PRIMAL AND SUBPRIMAL CUTS OF VEAL
Although shoulder chops and steaks can be fabricated, they are inferior to the chops cut from more tender areas such as the loin or rib. Often the shoulder meat is ground or cubed for stew. Because of the relatively large amount of connective tissue it contains, meat from the shoulder is best braised or stewed.
The foreshank and breast are located beneath the shoulder and rib sections on the front half of the meat. They are considered one primal cut. Combined, they account for approximately 16% of the calf weight.
This primal contains rib bones and rib cartilage, breastbones and shank bones. Because the calf is a slaughtered young, many of the breastbones are cartilaginous rather than bony. This cartilage, as well as the ample fat and connective tissue also present in the breast, breaks down during long moist cooking, thus making the flavorful breast a good choice for braising. Veal breast can also be cubed for stews such as veal fricassee and veal blanquette, rolled and stuffed, or trimmed and ground. The foreshank is also very flavorful but tough. It can be braised whole or sliced perpendicular to the shank bone and braised to produce osso bucco.
The veal loin is posterior to the primal rib, contains two ribs (numbers 12 and 13) and accounts for approximately 10% of the calf weight. The loin consists of the loin eye muscle on top of the rib bones and the tenderloin under them.
If the primal veal loin is separated from the primal leg before the tenderloin is removed, the tenderloin will be cut into two pieces. The small portion (short tenderloin) remains in the primal loin, and the large portion (butt tenderloin) remains in the sirloin portion of the primal leg. The tenderloin is sometimes removed and cut into medallions. The veal loin is often cut into chops, bone-in or boneless. It is usually cooked using dry-heat methods such as broiling, grilling, roasting or sautéing.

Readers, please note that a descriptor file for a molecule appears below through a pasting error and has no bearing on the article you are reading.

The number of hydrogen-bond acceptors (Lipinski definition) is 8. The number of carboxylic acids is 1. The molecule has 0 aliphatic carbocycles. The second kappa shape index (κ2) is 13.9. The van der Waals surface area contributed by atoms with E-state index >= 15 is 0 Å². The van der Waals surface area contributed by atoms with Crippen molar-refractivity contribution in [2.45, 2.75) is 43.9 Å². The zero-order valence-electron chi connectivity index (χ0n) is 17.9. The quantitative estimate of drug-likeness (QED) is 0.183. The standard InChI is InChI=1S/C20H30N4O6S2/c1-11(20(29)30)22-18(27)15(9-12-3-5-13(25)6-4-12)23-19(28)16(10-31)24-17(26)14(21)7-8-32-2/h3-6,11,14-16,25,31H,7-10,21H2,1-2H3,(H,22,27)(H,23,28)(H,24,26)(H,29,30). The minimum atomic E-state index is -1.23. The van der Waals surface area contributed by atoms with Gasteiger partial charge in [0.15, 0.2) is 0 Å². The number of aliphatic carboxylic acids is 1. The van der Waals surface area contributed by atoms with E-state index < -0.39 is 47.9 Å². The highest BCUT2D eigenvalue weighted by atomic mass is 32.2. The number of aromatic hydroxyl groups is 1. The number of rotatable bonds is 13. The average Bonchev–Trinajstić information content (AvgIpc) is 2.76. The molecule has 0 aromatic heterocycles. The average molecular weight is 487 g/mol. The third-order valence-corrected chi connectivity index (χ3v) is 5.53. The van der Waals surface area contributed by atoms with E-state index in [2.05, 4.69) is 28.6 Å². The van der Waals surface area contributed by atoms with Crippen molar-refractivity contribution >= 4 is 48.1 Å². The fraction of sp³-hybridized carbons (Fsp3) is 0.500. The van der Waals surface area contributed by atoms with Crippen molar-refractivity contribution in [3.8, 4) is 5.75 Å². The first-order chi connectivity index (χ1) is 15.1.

To fabricate these cuts, the leg is first broken down into its major muscles: the top round, eye round, knuckle, sirloin, bottom round (which includes the sirloin) and butt tenderloin. Each of these muscles can be reduced to scallops by trimming all fat and visible connective tissue and dicing against the grain to the desired thickness. The scallops then should be pounded carefully to tenderize them further and to prevent them from curling when cooked. The hindshank is somewhat meatier than the foreshank, but both are prepared and cooked in the same manner.
Because the veal meat is small enough to be handled easily, it is sometimes purchased in forms larger than the primal cuts described earlier. However, most meat markets will have the meat broken down already in easy to handle portions. There are some markets that deal with large cuts of meat, but due to today's technology and consumer behavior, they are becoming more difficult to find. Just ask your Doris' meat manager about the diiferent types of veal we carry or just look in the meat case to whet your appetite for some veal delicacy. (source: victoriapacking.com)